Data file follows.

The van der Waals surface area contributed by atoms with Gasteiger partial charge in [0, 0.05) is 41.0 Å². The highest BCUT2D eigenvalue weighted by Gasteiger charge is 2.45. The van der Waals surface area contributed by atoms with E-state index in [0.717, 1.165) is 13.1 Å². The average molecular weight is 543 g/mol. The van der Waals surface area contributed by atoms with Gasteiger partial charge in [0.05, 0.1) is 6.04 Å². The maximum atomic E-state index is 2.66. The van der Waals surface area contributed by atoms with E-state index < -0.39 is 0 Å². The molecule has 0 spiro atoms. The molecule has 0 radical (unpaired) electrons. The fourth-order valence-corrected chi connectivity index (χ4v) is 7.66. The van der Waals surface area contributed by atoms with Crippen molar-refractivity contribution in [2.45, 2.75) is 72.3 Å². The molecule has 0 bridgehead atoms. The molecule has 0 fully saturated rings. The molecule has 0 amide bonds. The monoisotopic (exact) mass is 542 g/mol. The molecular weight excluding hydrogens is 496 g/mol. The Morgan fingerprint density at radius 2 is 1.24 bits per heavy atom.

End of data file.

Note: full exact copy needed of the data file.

The van der Waals surface area contributed by atoms with Gasteiger partial charge in [0, 0.05) is 41.0 Å². The highest BCUT2D eigenvalue weighted by Gasteiger charge is 2.45. The van der Waals surface area contributed by atoms with E-state index in [0.717, 1.165) is 13.1 Å². The average molecular weight is 543 g/mol. The van der Waals surface area contributed by atoms with Gasteiger partial charge in [0.05, 0.1) is 6.04 Å². The maximum atomic E-state index is 2.66. The van der Waals surface area contributed by atoms with E-state index < -0.39 is 0 Å². The molecule has 0 spiro atoms. The molecule has 0 radical (unpaired) electrons. The fourth-order valence-corrected chi connectivity index (χ4v) is 7.66. The van der Waals surface area contributed by atoms with Crippen molar-refractivity contribution in [2.45, 2.75) is 72.3 Å². The molecule has 0 bridgehead atoms. The molecule has 0 fully saturated rings. The molecule has 0 amide bonds. The monoisotopic (exact) mass is 542 g/mol. The molecular weight excluding hydrogens is 496 g/mol. The Morgan fingerprint density at radius 2 is 1.24 bits per heavy atom.